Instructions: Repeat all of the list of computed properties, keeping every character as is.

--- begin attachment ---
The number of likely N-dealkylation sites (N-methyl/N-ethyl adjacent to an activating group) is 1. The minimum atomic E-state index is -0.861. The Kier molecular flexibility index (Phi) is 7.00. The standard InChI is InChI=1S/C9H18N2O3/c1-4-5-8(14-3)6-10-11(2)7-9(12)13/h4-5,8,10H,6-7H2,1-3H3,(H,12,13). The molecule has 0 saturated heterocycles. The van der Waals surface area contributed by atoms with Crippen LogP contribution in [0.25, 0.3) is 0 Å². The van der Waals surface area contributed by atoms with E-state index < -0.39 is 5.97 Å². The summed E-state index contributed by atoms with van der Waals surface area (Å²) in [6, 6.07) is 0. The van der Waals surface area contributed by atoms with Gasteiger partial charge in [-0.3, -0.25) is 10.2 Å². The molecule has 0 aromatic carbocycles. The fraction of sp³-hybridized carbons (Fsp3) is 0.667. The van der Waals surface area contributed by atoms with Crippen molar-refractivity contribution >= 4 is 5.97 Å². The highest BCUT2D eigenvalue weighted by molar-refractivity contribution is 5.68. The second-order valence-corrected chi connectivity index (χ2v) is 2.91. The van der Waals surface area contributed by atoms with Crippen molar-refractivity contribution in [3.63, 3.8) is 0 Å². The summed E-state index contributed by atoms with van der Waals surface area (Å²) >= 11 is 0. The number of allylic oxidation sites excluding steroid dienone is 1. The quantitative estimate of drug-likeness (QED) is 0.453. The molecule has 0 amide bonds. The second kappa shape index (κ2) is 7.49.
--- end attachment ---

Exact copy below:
The number of likely N-dealkylation sites (N-methyl/N-ethyl adjacent to an activating group) is 1. The minimum atomic E-state index is -0.861. The Kier molecular flexibility index (Phi) is 7.00. The standard InChI is InChI=1S/C9H18N2O3/c1-4-5-8(14-3)6-10-11(2)7-9(12)13/h4-5,8,10H,6-7H2,1-3H3,(H,12,13). The molecule has 0 saturated heterocycles. The van der Waals surface area contributed by atoms with Crippen LogP contribution in [0.25, 0.3) is 0 Å². The van der Waals surface area contributed by atoms with E-state index < -0.39 is 5.97 Å². The summed E-state index contributed by atoms with van der Waals surface area (Å²) in [6, 6.07) is 0. The van der Waals surface area contributed by atoms with Gasteiger partial charge in [-0.3, -0.25) is 10.2 Å². The molecule has 0 aromatic carbocycles. The fraction of sp³-hybridized carbons (Fsp3) is 0.667. The van der Waals surface area contributed by atoms with Crippen molar-refractivity contribution >= 4 is 5.97 Å². The highest BCUT2D eigenvalue weighted by molar-refractivity contribution is 5.68. The second-order valence-corrected chi connectivity index (χ2v) is 2.91. The van der Waals surface area contributed by atoms with Crippen molar-refractivity contribution in [3.63, 3.8) is 0 Å². The summed E-state index contributed by atoms with van der Waals surface area (Å²) >= 11 is 0. The number of allylic oxidation sites excluding steroid dienone is 1. The quantitative estimate of drug-likeness (QED) is 0.453. The molecule has 0 amide bonds. The second kappa shape index (κ2) is 7.49.